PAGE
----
This was a ease of legal or equitable estoppel which satisfied practically all the conditions embodied in Section 115 of the Evidence Act. A Mandamus should issue both to the University of Madras and to the Principal of the Thiagaraja College to forbear from preventing the petitioner to complete his Intermediate course and appear for the Intermediate examination in due course,'
In K. Jagannadham v. District Collector, Kurnool, AIR 1966 Andh Pra 59, a candidate was selected as a clerk and served the department for about 2 years when it was detected that he had not obtained the requisite percentage of marks in the Secretarial Course in the S.S.L.C. Examination and he could not have been permitted to appear in the competitive examination held in connection with the appointments. The candidate was not guilty of any fraud or misrepresentations. This is what the Court said :
'There was no valid justification for depriving the petitioner of his service career merely because the authorities happened to be remiss or negligent in informing themselves correctly at the appropriate time of a matter which related to a period anterior to the petitioner's appointment in Government service. The petitioner was entitled to the protection of the service rules under which he was appointed and which governed him. The authorities having brought about a situation on the faith of which the petitioner embarked upon a service career, could not at so late a stage and so much to the detriment of the petitioner, be heard to say that the situation of their making should be regarded as not to have existed at all. The principle of estoppel operated against the authorities in the circumstances of this case.'
Doctrine of equitable estoppel was invoked by their Lordships of the Supreme Court in the Union of India v. M/s. Anglo Afghan Agencies, AIR 1968 SC 718 where a party had acted on the representations made by the Government and on the basic concept of justice and fair play, the Government ought to have carried out their promises though not recorded in the form of a formal contract as required by Article 299 of the Constitution.
9. As said above, we are at present not inclined to say anything on the plea of estoppel. Suffice it to say that the authorities were culpably negligent in not undertaking the scrutiny of the papers submitted by the petitioner, and he ioin-ed the institution in the hope that his disqualification, if there was any, had been condoned and he was found eligible to appear in the Pre-medical Examination. To such a belief, there could be reasonable foundation; first, the Board had an overall power in the matter of policy and second, it was not the result in B.Sc. Part I that mattered but the number of marks the candidate obtained in a subiect in the Pre-medical Examination, (Please see Rule 4). The petitioner was a successful candidate even in Physics in the Pre-medical Examination though he had not offered it as a subject in the B.Sc. Part I. The basic knowledge of Physics the petitioner had, and we have reasons to believe that having passed the special test of the Pre-medical Examination, the Board could in its discretion condone the initial disability. It would be worthwhile to recall that in good old days. Matriculates were being admitted to Medical Schools and the basic knowledge of Physics up to Matriculation standard was considered sufficient. The petitioner here had passed his Higher Secondary School Certificate Examination with Physics as a subject.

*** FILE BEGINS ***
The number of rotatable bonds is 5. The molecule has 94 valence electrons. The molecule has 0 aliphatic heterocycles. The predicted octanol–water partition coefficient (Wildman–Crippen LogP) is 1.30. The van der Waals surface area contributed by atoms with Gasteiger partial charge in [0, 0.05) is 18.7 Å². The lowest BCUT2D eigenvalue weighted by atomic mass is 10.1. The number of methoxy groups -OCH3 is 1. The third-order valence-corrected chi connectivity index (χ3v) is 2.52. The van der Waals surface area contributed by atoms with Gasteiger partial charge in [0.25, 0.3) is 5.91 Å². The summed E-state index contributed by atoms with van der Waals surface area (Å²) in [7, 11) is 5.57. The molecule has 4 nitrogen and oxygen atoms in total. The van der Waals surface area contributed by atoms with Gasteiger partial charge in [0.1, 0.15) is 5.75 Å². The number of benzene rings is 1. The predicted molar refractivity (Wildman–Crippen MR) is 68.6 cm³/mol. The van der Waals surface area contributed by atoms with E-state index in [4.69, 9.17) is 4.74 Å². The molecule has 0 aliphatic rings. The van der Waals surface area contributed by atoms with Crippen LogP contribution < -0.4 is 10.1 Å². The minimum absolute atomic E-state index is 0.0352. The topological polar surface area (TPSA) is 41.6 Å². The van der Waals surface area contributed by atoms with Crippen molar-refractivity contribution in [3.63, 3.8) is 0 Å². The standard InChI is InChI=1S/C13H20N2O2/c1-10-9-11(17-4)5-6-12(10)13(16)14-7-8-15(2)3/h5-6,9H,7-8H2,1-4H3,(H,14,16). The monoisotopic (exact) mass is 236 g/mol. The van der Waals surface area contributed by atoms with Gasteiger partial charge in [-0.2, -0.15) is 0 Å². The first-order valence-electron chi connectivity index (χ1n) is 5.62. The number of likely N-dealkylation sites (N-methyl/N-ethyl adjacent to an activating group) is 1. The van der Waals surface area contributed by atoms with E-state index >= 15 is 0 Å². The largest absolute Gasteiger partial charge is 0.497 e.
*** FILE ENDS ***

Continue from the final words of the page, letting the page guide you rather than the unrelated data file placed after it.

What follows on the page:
10. Before we embarked on the final decision of the case, we desired that the Controller of the Board or the University should find a way out to help the petitioner. The way we suggested was that the Board should meet and condone the slight disqualification having permitted the boy to prosecute the studies for all these years. The Board hesitated to take such a decision, we do not know the reason why The Registrar of the University was asked if the boy could be permitted to appear in Physics subject alone of the B.Sc. Part I. He said, the Rules did not permit that We did not explore the avenues any further since but were inclined to set aside the order of expulsion on the simple ground that no show cause notice was given to the petitioner before the penalty was inflicted and that the Rule 9 under which the action purports to have been taken, was not available.
11. In the result, the petition is allowed and the letter dated the 16th September, 1972 (Annexure 9), by which the petitioner's admission to the Medical College was cancelled, is quashed. There shall be no order as to costs. Security be refunded to the petitioner.